If you have a bank of emergency radios, check their batteries on a monthly basis to make sure they're charged and the radios are working properly.
3. Two-Way Radio Accessory Fixes
Two-way Motorola radio accessories are a great way for radio users to engage in discrete communication, especially in noisy environments. If accessories such as remote speaker mics or two-way surveillance kits are not working properly, first try powering off the radio. Remove the accessory, resecure it, and turn on the radio. (Always follow these steps when attaching the accessory.) Does the radio register the accessory on its display when it's attached?
Try turning off the radio, removing the accessory, and cleaning the contacts on the radio with a pencil eraser to take off any residue. After cleaning, with the radio still off, reattach the accessory and turn the radio back on. If this doesn't fix the problem, try turning off the radio and swapping in a new accessory — if that one registers, then it's most likely the accessory itself that's malfunctioning.
Is It Your Radio Or Your System?
If multiple handsets are on a channel and only one radio experiences poor quality, it is likely to be that specific unit rather than the entire system.
Inconsistent and poor sound quality across multiple units within the same area may be a sign that the system is contributing to the problem.
Best Practices for Using Two Way Radios
Let’s face it: Sometimes the problems that folks are having with two way radios aren’t being caused by the devices. In two words: User error.
Using radios correctly will solve a whole host of problems. Radios are meant to be intuitive, but they do require training, not just once but on an ongoing basis.
Pass along these radio best practices and see how many radio “problems” disappear:
- Hold two way radio two inches away from the mouth while speaking.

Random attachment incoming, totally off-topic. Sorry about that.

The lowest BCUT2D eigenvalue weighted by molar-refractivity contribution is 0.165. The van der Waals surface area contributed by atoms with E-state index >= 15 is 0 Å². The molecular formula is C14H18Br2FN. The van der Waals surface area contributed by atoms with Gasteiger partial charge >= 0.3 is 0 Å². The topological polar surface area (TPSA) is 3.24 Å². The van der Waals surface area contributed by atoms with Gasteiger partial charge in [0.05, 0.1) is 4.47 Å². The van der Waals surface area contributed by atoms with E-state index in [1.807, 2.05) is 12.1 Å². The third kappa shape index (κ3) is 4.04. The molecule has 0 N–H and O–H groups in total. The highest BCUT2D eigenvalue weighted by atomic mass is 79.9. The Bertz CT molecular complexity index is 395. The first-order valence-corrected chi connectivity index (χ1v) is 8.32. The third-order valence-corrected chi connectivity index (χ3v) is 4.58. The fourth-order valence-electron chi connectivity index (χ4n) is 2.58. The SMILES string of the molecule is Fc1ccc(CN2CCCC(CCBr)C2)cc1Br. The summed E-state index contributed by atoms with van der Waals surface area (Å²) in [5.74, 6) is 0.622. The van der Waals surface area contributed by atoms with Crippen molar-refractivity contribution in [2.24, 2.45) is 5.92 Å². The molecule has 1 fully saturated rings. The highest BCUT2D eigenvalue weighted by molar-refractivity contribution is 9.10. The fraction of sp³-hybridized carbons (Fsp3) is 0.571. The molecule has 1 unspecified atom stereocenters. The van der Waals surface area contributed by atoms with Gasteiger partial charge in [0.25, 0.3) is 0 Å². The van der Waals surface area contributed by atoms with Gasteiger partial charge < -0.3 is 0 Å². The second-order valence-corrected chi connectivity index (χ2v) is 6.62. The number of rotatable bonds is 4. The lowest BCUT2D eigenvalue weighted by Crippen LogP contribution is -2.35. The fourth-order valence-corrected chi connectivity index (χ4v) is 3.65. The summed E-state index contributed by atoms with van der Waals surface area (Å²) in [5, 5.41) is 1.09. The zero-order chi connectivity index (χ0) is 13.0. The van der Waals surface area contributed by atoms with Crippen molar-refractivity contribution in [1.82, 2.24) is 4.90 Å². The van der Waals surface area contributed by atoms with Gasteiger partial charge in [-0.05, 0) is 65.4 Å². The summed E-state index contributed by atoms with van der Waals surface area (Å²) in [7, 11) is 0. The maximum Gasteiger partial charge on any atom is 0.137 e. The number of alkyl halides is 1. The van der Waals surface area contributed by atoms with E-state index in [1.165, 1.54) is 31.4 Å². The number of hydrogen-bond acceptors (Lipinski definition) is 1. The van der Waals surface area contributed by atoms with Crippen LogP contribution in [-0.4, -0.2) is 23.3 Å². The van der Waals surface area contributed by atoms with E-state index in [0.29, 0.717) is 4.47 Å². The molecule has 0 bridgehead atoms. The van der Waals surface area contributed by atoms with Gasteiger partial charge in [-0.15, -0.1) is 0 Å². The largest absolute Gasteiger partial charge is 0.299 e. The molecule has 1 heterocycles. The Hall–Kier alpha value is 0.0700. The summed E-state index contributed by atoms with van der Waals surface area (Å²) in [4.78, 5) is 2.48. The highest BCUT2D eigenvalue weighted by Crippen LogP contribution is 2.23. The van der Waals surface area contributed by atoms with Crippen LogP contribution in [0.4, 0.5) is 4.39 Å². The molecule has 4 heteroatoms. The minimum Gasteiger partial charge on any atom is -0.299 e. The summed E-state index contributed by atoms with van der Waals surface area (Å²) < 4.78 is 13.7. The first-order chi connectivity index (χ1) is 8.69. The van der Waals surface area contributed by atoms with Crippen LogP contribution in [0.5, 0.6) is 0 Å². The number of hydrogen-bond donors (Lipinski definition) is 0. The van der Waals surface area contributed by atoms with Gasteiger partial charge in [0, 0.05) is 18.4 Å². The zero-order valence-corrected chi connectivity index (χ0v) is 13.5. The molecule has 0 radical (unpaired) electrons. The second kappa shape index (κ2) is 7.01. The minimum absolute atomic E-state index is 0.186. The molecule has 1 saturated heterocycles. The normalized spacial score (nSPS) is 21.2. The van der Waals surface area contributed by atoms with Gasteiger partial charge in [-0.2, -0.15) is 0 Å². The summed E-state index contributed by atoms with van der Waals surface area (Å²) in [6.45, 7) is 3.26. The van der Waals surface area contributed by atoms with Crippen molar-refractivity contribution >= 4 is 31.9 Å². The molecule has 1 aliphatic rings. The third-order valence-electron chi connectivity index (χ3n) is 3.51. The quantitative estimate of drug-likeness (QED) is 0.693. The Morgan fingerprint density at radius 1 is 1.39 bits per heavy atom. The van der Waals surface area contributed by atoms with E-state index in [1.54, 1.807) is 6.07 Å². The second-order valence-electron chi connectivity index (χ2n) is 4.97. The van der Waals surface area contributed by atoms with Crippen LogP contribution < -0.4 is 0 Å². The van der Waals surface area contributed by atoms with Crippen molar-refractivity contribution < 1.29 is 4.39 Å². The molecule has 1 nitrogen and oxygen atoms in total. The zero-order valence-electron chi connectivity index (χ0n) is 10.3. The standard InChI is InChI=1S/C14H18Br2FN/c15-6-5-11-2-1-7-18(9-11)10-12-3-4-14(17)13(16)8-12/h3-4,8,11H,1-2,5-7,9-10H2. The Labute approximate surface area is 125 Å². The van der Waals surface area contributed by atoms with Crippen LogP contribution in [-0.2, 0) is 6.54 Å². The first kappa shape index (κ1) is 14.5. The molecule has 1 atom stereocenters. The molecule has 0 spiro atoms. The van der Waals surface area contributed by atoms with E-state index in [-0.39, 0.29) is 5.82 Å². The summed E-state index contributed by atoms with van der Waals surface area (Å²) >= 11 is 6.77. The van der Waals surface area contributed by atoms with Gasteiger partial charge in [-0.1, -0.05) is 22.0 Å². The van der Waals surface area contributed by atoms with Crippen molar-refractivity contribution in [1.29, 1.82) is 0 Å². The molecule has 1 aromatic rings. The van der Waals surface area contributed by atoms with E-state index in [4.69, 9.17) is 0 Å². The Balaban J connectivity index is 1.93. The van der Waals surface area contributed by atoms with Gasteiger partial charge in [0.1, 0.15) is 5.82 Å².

- Use good volume while speaking to make sure messages are heard.
- Press firmly on the PTT button until done speaking to guarantee messages are fully transmitted.
Make Maintenance a Priority
Proper maintenance and storage can reduce the chances of damage to two way radios, making them last as long as possible. Daily maintenance of the handset as well as good battery practices can also indirectly help with sound quality.
With these tips for two-way radio maintenance, your communication will continue seamlessly for the estimated five to seven years that your radios are expected to last.
- Turn radios off when charging.
- Clean radios with a microfiber cloth and a little water. The cloth’s soft texture will wipe away dirt and smudges without damaging the unit. For more stubborn stains and marks, use a damp cloth and wipe until radios are clean.
- Don’t hold or grab radios by the antenna. Consistently using the antenna as a handle will eventually affect transmission and reception.
- Only use batteries and chargers that are compatible with the device. Once you’ve identified accessories designed and specified for your unit, keep them dry and only charge as needed. Overcharging batteries can decrease their lifespan.
Storage best practices:
- Turn off radios and remove batteries before storing.
- Do not store radios or batteries in active chargers.
- Store equipment in a dry and cool space with limited exposure to extreme weather conditions, such as excessive heat or cold, and the various elements of sunlight and water.
- Store radios and battery packs at a room temperature of 72° F.
If You Do Need to Call for Service...
If you’ve tried the troubleshooting steps above, and you’re sure your team is using their radios correctly, it’s time to make the call.
While technology is changing, two-way radio service providers like Chicago Communications are equipped with the latest in technology to meet whatever challenge is thrown at us.
From basic analog radio systems to the most advanced P25 Public Safety systems, we monitor and respond to service outages. We also consult on equipment with our contracts department to see whether it makes sense to put equipment on a contract or actively seek replacement because of age or parts issues.